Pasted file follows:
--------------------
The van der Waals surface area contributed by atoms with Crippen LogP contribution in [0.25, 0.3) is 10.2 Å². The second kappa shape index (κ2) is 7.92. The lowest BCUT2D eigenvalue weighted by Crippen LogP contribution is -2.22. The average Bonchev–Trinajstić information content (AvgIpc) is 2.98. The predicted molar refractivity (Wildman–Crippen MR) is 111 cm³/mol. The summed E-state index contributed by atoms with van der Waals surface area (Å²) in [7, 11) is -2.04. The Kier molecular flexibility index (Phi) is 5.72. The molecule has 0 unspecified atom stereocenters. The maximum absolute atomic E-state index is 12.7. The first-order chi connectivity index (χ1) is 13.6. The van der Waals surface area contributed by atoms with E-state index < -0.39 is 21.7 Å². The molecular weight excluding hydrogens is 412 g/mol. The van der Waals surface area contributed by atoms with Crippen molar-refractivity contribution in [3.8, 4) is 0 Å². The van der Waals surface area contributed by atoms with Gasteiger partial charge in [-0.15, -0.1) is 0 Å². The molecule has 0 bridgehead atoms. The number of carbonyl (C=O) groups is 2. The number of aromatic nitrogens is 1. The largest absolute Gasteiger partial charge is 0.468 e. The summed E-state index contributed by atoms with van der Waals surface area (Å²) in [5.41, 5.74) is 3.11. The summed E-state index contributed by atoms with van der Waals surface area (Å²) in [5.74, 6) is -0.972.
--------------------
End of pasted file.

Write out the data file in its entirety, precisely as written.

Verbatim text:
The van der Waals surface area contributed by atoms with Crippen LogP contribution in [0.25, 0.3) is 10.2 Å². The second kappa shape index (κ2) is 7.92. The lowest BCUT2D eigenvalue weighted by Crippen LogP contribution is -2.22. The average Bonchev–Trinajstić information content (AvgIpc) is 2.98. The predicted molar refractivity (Wildman–Crippen MR) is 111 cm³/mol. The summed E-state index contributed by atoms with van der Waals surface area (Å²) in [7, 11) is -2.04. The Kier molecular flexibility index (Phi) is 5.72. The molecule has 0 unspecified atom stereocenters. The maximum absolute atomic E-state index is 12.7. The first-order chi connectivity index (χ1) is 13.6. The van der Waals surface area contributed by atoms with E-state index < -0.39 is 21.7 Å². The molecular weight excluding hydrogens is 412 g/mol. The van der Waals surface area contributed by atoms with Crippen molar-refractivity contribution in [3.8, 4) is 0 Å². The van der Waals surface area contributed by atoms with Gasteiger partial charge in [-0.15, -0.1) is 0 Å². The molecule has 0 bridgehead atoms. The number of carbonyl (C=O) groups is 2. The number of aromatic nitrogens is 1. The largest absolute Gasteiger partial charge is 0.468 e. The summed E-state index contributed by atoms with van der Waals surface area (Å²) in [5.41, 5.74) is 3.11. The summed E-state index contributed by atoms with van der Waals surface area (Å²) in [5.74, 6) is -0.972.